Chad Manis of Daily Teaching Tools Presents His Thoughts About VAM On eReflect's Vocabulary Software Blog

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In a thought-provoking guest post at the Ultimate Vocabulary™ blog, Chad Manis discusses the dangers of the Value Added Measurement data the state of Florida has recently enforced.

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Teachers have a difficult task as it is, with their responsibility for educating and inspiring young people to become knowledgeable and competent citizens.

Teachers have a difficult task as it is, with their responsibility for educating and inspiring young people to become knowledgeable and competent citizens. According to Chad Manis, regulations like the Value Added Measurement (VAM) system place even more burdens on an already strained public education system. In a recent post on eReflect's Ultimate Vocabulary blog, Manis discusses the problems the VAM data introduces for already overwhelmed and under-appreciated public school teachers.

The VAM system was recently endorsed and released by the state of Florida. New York and Ohio have already implemented this data distribution measurement and applied it to teacher performance, making it associated directly to student performance and test scores. However, notes Manis, judging teachers’ effectiveness based on a one-time test score of a student cannot possibly be an accurate representation of either the student’s actual skills or of the teacher’s effort and time invested in that student. A teacher might do everything she can working on improving vocabulary with an underperforming student, but if the student is not willing to study on their own, the teacher’s efforts may be in vain. With the VAM method, such a student’s performance can actually harm the teacher’s promotion prospects.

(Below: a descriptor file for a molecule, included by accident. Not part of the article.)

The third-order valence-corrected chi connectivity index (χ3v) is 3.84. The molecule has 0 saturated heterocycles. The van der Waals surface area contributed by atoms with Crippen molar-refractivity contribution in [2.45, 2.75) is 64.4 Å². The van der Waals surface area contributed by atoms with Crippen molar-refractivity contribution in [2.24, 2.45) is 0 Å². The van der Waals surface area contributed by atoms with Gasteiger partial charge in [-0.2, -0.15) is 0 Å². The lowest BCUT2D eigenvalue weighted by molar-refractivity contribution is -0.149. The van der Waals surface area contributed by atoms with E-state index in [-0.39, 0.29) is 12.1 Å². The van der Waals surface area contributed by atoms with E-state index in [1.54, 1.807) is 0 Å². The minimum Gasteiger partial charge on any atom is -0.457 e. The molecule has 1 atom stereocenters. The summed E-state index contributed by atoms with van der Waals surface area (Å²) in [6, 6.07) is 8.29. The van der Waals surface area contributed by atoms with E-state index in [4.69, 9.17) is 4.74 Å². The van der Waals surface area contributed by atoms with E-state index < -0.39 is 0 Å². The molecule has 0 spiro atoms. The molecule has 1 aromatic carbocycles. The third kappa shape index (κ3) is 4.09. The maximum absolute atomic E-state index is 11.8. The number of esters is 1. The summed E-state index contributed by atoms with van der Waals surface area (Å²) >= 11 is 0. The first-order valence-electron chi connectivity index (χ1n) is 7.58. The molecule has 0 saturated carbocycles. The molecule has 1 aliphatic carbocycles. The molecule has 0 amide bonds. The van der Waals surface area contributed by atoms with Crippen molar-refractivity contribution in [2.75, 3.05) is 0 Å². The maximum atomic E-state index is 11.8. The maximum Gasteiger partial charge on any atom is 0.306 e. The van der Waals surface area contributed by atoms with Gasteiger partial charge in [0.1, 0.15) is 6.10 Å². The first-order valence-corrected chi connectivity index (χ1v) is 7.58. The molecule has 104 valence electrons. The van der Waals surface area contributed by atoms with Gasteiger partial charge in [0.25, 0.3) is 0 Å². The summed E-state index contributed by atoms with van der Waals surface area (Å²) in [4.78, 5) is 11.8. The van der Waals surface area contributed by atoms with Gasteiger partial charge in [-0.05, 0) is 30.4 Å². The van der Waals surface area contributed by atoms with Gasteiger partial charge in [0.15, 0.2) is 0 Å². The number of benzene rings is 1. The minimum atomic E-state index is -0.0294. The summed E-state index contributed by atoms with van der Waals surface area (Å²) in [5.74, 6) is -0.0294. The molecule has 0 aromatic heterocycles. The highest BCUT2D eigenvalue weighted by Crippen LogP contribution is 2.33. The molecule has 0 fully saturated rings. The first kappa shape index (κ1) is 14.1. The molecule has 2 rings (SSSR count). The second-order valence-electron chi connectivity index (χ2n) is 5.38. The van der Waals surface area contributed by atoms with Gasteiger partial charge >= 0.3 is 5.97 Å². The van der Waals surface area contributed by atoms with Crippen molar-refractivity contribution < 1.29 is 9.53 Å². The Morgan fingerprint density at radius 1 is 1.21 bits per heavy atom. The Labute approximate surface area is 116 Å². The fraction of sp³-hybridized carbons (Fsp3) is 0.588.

According to Chad Manis's post, the VAM system incorrectly assumes that the teacher is the only factor that affects a student’s performance. It fails to take into account student abilities and potentials, and overlooks technologies and other resources available. What's more, says Manis, it completely overlooks the student’s family circumstances and problems.

Although VAM is a practice that purportedly seeks to acknowledge a teacher’s work in shaping the future of younger generations, this method is the wrong basis by which to evaluate teachers, Manis concludes. The VAM can be inaccurate in many cases where factors entirely unrelated to the teacher - for example, the economic situation of a family or a student's individual learning difficulties - are not taken into account.

Manis also notes that the VAM method doesn’t treat students fairly, either. A student may make significant progress during the school year in their vocabulary skills or spelling performance, for instance, but do badly on the end-of-year exam being used for the evaluation. For all of these reasons, states Manis, the VAM system should be considered to be both inaccurate and counterintuitive as a teacher evaluation process. In his attempt to point out the absurdity and dangers of VAM implementation, he suggests that if an administration chooses to apply these benchmarks and criteria, then a corresponding VAM should be enforced for politicians and even parents.

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